2. Resting the Spirit (Ac 7:51).
    3. Grieving the Spirit (Eph 4:30; Isa 63:10).
    4. Quenching the Spirit (1Th 5:19).
    5. Insulting the Spirit of grace (Heb 10:29).


10:30 For we know Him who said, "Vengeance is Mine; I will repay," says the Lord. And again, "The Lord will judge His people."

For we know Him who said [for we know him that, that hath, said].[ 91 ] Both the Hebrew writer and his readers knew full well that God had made a statement about His vengeance.

Vengeance is Mine [vengeance belongeth unto me, to me belongs vengeance, the right to punish is mine].[ 92 ] Use is made of part of one of Moses' sermons, more fully given as follows:

    Vengeance is Mine, and recompense; their foot shall slip in due time; for the day of their calamity is at hand, and the things to come hasten upon them. 36 For the LORD will judge His people and have compassion on His servants, when He sees that their power is gone, and there is no one remaining, bond or free (De 32:35, 36).

Paul[ 93 ] referred to the same OT passage when he wrote:

    Beloved, do not avenge yourselves, but rather give place to wrath; for it is written, "Vengeance is Mine, I will repay," says the Lord (Ro 12:19).

I will repay, says the Lord [I will recompense saith the Lord].[ 94 ] Turning away from Christ will be punished in kind. That is, God will turn His face away from the sinner. Even so, there is forgiveness for those who can and will come back to Him in true repentance. "Says the Lord," omitted from some manuscripts, adds authenticity to the quotation from Deuteronomy 32.

    Draw near to God and He will draw near to you. Cleanse your hands, you sinners; and purify your hearts, you double-minded (Jas 4:8).

And again, The Lord will judge His people [and again, The Lord shall judge his people]. Another part of the above quotation from Deuteronomy 32 is given. The NASB has: "For the LORD will vindicate His people" (De 32:36).


    (Heb 10:31)

    1. My flesh trembles for fear of You (Ps 119:120).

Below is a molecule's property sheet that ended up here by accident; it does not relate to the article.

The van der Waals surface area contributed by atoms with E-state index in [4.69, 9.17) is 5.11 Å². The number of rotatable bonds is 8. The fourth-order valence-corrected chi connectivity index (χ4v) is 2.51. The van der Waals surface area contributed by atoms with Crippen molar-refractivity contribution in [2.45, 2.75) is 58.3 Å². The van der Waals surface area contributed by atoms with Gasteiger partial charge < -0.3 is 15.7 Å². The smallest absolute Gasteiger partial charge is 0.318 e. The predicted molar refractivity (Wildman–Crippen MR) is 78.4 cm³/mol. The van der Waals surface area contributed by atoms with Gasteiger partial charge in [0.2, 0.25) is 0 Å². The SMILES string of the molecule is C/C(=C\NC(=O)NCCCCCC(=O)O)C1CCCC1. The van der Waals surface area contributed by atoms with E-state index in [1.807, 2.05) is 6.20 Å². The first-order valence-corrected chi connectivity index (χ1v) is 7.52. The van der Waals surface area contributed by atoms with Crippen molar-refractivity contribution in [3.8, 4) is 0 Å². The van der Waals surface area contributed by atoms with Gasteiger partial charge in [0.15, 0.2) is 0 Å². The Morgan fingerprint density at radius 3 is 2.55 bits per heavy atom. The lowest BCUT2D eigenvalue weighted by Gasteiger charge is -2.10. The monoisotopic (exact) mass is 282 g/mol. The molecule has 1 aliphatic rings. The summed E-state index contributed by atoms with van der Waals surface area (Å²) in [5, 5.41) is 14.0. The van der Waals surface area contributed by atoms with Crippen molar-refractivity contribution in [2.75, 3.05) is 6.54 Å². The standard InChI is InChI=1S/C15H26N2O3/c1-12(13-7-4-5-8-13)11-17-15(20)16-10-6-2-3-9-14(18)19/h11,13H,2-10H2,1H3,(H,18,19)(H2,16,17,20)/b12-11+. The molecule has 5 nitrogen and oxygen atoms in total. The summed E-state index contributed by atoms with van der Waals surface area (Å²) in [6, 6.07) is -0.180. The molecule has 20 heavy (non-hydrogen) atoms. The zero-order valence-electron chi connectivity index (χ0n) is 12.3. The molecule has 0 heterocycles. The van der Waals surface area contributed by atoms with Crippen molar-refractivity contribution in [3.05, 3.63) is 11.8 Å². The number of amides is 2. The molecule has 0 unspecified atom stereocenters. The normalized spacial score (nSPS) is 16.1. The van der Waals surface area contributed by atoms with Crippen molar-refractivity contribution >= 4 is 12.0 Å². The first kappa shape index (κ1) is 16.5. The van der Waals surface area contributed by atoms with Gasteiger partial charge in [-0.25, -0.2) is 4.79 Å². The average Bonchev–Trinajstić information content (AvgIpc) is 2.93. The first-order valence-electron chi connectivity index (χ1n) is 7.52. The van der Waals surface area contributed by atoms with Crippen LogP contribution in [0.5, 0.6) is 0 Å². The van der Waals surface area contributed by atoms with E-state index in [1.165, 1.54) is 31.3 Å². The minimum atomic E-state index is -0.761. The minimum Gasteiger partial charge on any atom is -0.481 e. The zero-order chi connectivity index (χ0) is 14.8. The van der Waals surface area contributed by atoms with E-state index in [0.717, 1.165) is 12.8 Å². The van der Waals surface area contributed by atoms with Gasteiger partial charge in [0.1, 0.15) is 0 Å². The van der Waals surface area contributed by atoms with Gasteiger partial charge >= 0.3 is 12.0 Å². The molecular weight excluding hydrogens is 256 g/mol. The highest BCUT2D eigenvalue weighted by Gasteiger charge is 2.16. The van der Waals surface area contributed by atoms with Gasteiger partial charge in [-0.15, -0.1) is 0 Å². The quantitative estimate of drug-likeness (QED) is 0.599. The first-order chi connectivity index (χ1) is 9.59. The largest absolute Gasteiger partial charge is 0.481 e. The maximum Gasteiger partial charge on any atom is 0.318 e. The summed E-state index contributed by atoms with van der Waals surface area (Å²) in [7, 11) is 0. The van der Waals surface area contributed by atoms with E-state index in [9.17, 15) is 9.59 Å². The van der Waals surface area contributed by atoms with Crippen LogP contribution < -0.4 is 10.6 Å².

2. The LORD of hosts, Him you shall hallow; let Him
    be your fear, and let Him be your dread (Isa 8:13).
    3. When I heard, my body trembled; my lips quivered at the voice (Hab 3:16).
    4. But rather fear Him who is able to destroy both soul and body in hell (Mt 10:28).
    5. But I will show you whom you should fear: Fear
    Him who, after He has killed, has power to cast
    into hell; yes, I say to you, fear Him! (Lu 12:5).


10:31 It is a fearful thing to fall into the hands of the living God.

It is a fearful thing [it is a terrifying thing].[ 95 ]

    And being in torments in Hades, he lifted up his eyes and saw Abraham afar off, and Lazarus in his bosom. 24 Then he cried and said, "Father Abraham, have mercy on me, and send Lazarus that he may dip the tip of his finger in water and cool my tongue; for I am tormented in this flame" (Lu 16:23, 24).


    (Heb 10:31)

    1. Therefore let him who thinks he stands take heed lest he fall (1Co 10:12).
    2. You have become estranged from Christ, you who attempt to be justified by law; you have fallen from grace (Ga 5:4)
    3. Some having rejected, concerning the faith have suffered shipwreck (1Ti 1:19).
    4. Now the Spirit expressly says that in latter times some will depart from the faith (1Ti 4:1).
    5. Beware lest you also fall from your own steadfastness, being led away with the error of the wicked (2Pe 3:17).

To fall into the hands of the living God [falling into the hands of the living God].[ 96 ] When one falls away from God, he falls into His hands.

    Beware, brethren, lest there be in any of you an evil heart of unbelief in departing from the living God (Heb 3:12)

After David sinned by numbering Israel, he pleaded:

    I am in great distress. Please let us fall into the hand of the LORD, for His mercies are great; but do not let me fall into the hand of man (2Sa 24:14).

Even so, 70,000 men from Dan to Beersheba died (2Sa 24:15). In spite of His great mercy, it is dreadful and terrifying to fall into God's hands for punishment.

    For we must all appear before the judgment seat of Christ, that each one may receive the things done in the body, according to what he has done, whether good or bad. 11 Knowing, therefore, the terror of the Lord, we persuade men; but we are well known to God, and I also trust are well known in your consciences (2Co 5:10, 11).


10:32-34 But recall the former days in which, after you were illuminated, you endured a great struggle with sufferings: 33 partly while you were made a spectacle both by reproaches and tribulations, and partly while you became companions of those who were so treated; 34 for you had compassion on me in my chains, and joyfully accepted the plundering of your goods, knowing that you have a better and an enduring possession for yourselves in heaven.